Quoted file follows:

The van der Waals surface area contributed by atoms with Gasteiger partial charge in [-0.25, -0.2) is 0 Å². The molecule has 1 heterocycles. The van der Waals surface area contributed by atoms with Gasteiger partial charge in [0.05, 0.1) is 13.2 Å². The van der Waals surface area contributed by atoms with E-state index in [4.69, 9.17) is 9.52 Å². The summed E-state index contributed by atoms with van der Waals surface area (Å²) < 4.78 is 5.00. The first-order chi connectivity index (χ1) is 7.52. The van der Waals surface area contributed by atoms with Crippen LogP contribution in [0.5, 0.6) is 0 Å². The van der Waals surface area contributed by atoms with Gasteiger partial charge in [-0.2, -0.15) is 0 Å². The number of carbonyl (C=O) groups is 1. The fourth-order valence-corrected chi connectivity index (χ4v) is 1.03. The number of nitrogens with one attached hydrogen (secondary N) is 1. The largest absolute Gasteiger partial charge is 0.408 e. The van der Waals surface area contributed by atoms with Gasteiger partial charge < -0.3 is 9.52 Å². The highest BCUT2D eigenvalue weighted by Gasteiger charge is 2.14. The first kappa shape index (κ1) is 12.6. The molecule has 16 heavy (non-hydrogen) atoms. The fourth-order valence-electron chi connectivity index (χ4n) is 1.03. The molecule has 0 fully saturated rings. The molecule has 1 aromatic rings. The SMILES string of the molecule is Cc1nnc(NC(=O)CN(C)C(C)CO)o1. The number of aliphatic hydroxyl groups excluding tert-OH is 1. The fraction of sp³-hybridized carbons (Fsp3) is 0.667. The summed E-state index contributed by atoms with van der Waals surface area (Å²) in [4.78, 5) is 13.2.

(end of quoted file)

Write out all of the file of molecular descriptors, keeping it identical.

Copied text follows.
The van der Waals surface area contributed by atoms with Gasteiger partial charge in [-0.25, -0.2) is 0 Å². The molecule has 1 heterocycles. The van der Waals surface area contributed by atoms with Gasteiger partial charge in [0.05, 0.1) is 13.2 Å². The van der Waals surface area contributed by atoms with E-state index in [4.69, 9.17) is 9.52 Å². The summed E-state index contributed by atoms with van der Waals surface area (Å²) < 4.78 is 5.00. The first-order chi connectivity index (χ1) is 7.52. The van der Waals surface area contributed by atoms with Crippen LogP contribution in [0.5, 0.6) is 0 Å². The van der Waals surface area contributed by atoms with Gasteiger partial charge in [-0.2, -0.15) is 0 Å². The number of carbonyl (C=O) groups is 1. The fourth-order valence-corrected chi connectivity index (χ4v) is 1.03. The number of nitrogens with one attached hydrogen (secondary N) is 1. The largest absolute Gasteiger partial charge is 0.408 e. The van der Waals surface area contributed by atoms with Gasteiger partial charge < -0.3 is 9.52 Å². The highest BCUT2D eigenvalue weighted by Gasteiger charge is 2.14. The first kappa shape index (κ1) is 12.6. The molecule has 16 heavy (non-hydrogen) atoms. The fourth-order valence-electron chi connectivity index (χ4n) is 1.03. The molecule has 0 fully saturated rings. The molecule has 1 aromatic rings. The SMILES string of the molecule is Cc1nnc(NC(=O)CN(C)C(C)CO)o1. The number of aliphatic hydroxyl groups excluding tert-OH is 1. The fraction of sp³-hybridized carbons (Fsp3) is 0.667. The summed E-state index contributed by atoms with van der Waals surface area (Å²) in [4.78, 5) is 13.2.